Accelerated decarbonisation commands ever more gas
Current renewables technologies cannot decisively accelerate decarbonization – gas can
While the ‘young generation’ (‘Fridays for Future’ and others) is taking court action in order to accelerate decarbonization, it runs the risk of a severe financial burden and subsequent negative social impact thanks to ideologically misguided efforts at decarbonizing.
According to the International Energy Agency, half the technologies needed to achieve net-zero carbon beyond 2030 are only at the research and development stage.
The renewables technologies deployed today are extremely costly, harm the environment and, in some cases, potentially also human health3. In any event, they are not adequate to bring net-zero carbon about.
In the meanwhile, we do have natural gas – the ‘low hanging fruit’ capable of substantially reducing CO24 before it is replaced by non-fossil gases over time: bio methane, synthetic gas and hydrogen.
After the recent decision of the German Constitutional Court5 qualifying German climate protection legislation beyond 2030 as insufficient, German politicians, with an eye on federal elections in September, are competing for the most ambitious net-zero carbon headlines without defining the concrete and realistic measures needed to achieve the targets. More renewables expansion is promised – but again with no hard numbers on the quantity of CO2 emissions these would cut.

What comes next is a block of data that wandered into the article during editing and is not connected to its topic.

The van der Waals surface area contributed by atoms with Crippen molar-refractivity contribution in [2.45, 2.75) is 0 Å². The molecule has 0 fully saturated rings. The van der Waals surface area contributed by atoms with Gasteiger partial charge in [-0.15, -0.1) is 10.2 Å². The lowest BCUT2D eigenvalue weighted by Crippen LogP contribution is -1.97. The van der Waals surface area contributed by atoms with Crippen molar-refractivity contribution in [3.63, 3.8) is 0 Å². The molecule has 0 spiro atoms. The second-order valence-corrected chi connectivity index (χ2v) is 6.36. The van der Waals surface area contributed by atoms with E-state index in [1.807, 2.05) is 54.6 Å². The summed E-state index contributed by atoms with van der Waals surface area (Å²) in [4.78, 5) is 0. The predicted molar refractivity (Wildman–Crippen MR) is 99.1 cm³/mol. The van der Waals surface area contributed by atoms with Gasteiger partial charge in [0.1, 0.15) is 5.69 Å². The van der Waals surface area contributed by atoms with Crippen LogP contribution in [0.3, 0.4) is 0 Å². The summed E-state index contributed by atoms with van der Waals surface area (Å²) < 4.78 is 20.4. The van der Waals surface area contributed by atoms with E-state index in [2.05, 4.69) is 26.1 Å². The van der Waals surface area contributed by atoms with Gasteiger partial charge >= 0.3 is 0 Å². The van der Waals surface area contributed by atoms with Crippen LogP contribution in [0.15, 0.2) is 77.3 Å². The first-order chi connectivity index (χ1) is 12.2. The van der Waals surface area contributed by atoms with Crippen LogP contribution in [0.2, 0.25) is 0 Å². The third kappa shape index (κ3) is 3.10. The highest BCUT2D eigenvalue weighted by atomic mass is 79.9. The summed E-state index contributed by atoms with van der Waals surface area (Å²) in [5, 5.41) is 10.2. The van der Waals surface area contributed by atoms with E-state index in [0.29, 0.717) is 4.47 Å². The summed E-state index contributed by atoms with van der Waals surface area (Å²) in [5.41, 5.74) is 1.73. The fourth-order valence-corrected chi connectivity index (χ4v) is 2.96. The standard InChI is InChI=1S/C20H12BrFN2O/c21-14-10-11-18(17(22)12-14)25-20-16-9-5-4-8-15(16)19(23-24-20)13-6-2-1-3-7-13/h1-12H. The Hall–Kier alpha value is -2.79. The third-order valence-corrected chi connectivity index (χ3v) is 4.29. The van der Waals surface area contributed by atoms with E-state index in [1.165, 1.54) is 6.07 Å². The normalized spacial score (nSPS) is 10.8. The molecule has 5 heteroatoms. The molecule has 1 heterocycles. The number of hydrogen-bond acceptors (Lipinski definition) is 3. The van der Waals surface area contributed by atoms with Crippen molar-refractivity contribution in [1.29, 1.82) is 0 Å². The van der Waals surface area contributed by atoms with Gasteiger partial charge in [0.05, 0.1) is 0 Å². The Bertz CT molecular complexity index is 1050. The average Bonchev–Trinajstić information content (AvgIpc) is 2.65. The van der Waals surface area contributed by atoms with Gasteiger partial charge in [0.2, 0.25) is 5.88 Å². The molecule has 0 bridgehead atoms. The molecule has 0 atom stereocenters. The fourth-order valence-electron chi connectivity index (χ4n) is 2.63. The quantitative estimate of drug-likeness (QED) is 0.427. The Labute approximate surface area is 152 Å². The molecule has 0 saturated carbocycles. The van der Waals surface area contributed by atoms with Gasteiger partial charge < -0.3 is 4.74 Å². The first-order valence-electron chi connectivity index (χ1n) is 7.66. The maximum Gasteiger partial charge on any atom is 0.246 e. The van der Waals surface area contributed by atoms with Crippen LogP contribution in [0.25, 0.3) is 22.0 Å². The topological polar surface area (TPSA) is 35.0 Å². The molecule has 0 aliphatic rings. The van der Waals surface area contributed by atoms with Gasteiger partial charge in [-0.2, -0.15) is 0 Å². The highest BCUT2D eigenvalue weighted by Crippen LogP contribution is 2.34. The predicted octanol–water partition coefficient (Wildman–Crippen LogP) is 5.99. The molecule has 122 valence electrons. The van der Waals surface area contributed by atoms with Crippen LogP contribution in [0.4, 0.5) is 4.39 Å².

The German Minister of the Economy boldly stated that Germany aspires to become the ‘global leader’ in hydrogen. A decade behind South-Korea and Japan, Germany’s real problem with the development of a substantial hydrogen market will be its ideological insistence on ‘green’ hydrogen.
Cutting CO2 emissions using more gas faster now will leave the ‘young generation’ with a manageable residual carbon budget.
In this context, it is gratifying that Nord Stream 2, after the German-American accord, is well on its way towards commercial operability. Shifting 55bn m³/yr of Russian gas away from the aged Ukrainian transit system yields an instant cut of 11mn metric tons/yr of CO2 emissions.
The facts and numbers presented below are meant to underscore the author’s approach of putting (realistic) pragmatism over (unrealistic) ideology.
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